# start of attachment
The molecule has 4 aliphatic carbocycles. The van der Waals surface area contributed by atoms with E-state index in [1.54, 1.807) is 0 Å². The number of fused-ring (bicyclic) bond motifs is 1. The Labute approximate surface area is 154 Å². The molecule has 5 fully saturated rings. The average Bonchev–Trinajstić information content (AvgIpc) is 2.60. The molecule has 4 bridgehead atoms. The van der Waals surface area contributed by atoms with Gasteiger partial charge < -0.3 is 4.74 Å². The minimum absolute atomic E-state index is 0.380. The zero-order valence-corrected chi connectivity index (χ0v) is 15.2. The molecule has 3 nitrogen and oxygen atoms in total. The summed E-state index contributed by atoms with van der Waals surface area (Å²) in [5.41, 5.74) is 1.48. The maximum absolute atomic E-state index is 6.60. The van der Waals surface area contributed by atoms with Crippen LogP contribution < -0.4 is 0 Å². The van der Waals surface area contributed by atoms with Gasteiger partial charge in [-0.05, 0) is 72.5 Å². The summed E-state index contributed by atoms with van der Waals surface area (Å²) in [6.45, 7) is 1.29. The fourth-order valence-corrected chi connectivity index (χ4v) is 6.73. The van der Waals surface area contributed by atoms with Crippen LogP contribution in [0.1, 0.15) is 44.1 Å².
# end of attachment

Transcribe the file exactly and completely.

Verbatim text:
The molecule has 4 aliphatic carbocycles. The van der Waals surface area contributed by atoms with E-state index in [1.54, 1.807) is 0 Å². The number of fused-ring (bicyclic) bond motifs is 1. The Labute approximate surface area is 154 Å². The molecule has 5 fully saturated rings. The average Bonchev–Trinajstić information content (AvgIpc) is 2.60. The molecule has 4 bridgehead atoms. The van der Waals surface area contributed by atoms with Gasteiger partial charge < -0.3 is 4.74 Å². The minimum absolute atomic E-state index is 0.380. The zero-order valence-corrected chi connectivity index (χ0v) is 15.2. The molecule has 3 nitrogen and oxygen atoms in total. The summed E-state index contributed by atoms with van der Waals surface area (Å²) in [5.41, 5.74) is 1.48. The maximum absolute atomic E-state index is 6.60. The van der Waals surface area contributed by atoms with Crippen LogP contribution < -0.4 is 0 Å². The van der Waals surface area contributed by atoms with Gasteiger partial charge in [-0.05, 0) is 72.5 Å². The summed E-state index contributed by atoms with van der Waals surface area (Å²) in [6.45, 7) is 1.29. The fourth-order valence-corrected chi connectivity index (χ4v) is 6.73. The van der Waals surface area contributed by atoms with Crippen LogP contribution in [0.1, 0.15) is 44.1 Å².